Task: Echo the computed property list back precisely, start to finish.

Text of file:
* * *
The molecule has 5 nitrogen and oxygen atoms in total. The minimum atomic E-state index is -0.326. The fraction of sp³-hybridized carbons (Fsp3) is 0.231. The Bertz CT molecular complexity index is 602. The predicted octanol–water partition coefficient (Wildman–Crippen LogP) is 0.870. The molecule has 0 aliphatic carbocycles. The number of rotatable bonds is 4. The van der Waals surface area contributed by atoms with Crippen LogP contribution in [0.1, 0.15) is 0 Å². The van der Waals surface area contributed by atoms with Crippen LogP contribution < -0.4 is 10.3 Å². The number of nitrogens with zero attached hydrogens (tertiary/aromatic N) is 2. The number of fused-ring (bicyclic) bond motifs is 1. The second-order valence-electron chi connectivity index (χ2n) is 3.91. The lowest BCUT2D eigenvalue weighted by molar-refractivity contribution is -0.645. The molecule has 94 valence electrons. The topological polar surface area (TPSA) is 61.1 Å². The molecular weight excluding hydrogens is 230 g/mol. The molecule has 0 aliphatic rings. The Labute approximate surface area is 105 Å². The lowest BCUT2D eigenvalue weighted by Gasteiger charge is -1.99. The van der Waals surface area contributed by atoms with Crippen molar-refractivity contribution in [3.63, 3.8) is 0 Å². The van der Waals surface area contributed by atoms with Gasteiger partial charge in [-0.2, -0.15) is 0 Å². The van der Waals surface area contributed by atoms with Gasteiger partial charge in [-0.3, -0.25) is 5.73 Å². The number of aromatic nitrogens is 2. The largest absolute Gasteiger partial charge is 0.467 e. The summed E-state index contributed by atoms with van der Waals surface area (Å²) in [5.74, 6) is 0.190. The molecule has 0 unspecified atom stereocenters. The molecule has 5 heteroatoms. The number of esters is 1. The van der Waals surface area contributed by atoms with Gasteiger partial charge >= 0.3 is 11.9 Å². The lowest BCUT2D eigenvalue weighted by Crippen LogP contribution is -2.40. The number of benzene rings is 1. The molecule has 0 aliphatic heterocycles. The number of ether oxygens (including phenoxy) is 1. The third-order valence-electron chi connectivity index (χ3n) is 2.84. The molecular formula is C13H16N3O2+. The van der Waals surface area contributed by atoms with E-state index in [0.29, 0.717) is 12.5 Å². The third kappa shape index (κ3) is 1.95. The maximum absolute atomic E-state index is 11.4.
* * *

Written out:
The molecule has 5 nitrogen and oxygen atoms in total. The minimum atomic E-state index is -0.326. The fraction of sp³-hybridized carbons (Fsp3) is 0.231. The Bertz CT molecular complexity index is 602. The predicted octanol–water partition coefficient (Wildman–Crippen LogP) is 0.870. The molecule has 0 aliphatic carbocycles. The number of rotatable bonds is 4. The van der Waals surface area contributed by atoms with Crippen LogP contribution in [0.1, 0.15) is 0 Å². The van der Waals surface area contributed by atoms with Crippen LogP contribution < -0.4 is 10.3 Å². The number of nitrogens with zero attached hydrogens (tertiary/aromatic N) is 2. The number of fused-ring (bicyclic) bond motifs is 1. The second-order valence-electron chi connectivity index (χ2n) is 3.91. The lowest BCUT2D eigenvalue weighted by molar-refractivity contribution is -0.645. The molecule has 94 valence electrons. The topological polar surface area (TPSA) is 61.1 Å². The molecular weight excluding hydrogens is 230 g/mol. The molecule has 0 aliphatic rings. The Labute approximate surface area is 105 Å². The lowest BCUT2D eigenvalue weighted by Gasteiger charge is -1.99. The van der Waals surface area contributed by atoms with Crippen molar-refractivity contribution in [3.63, 3.8) is 0 Å². The van der Waals surface area contributed by atoms with Gasteiger partial charge in [-0.2, -0.15) is 0 Å². The van der Waals surface area contributed by atoms with Gasteiger partial charge in [-0.3, -0.25) is 5.73 Å². The number of aromatic nitrogens is 2. The largest absolute Gasteiger partial charge is 0.467 e. The summed E-state index contributed by atoms with van der Waals surface area (Å²) in [5.74, 6) is 0.190. The molecule has 0 unspecified atom stereocenters. The molecule has 5 heteroatoms. The number of esters is 1. The van der Waals surface area contributed by atoms with Gasteiger partial charge >= 0.3 is 11.9 Å². The lowest BCUT2D eigenvalue weighted by Crippen LogP contribution is -2.40. The number of benzene rings is 1. The molecule has 0 aliphatic heterocycles. The number of ether oxygens (including phenoxy) is 1. The third-order valence-electron chi connectivity index (χ3n) is 2.84. The molecular formula is C13H16N3O2+. The van der Waals surface area contributed by atoms with E-state index in [0.29, 0.717) is 12.5 Å². The third kappa shape index (κ3) is 1.95. The maximum absolute atomic E-state index is 11.4.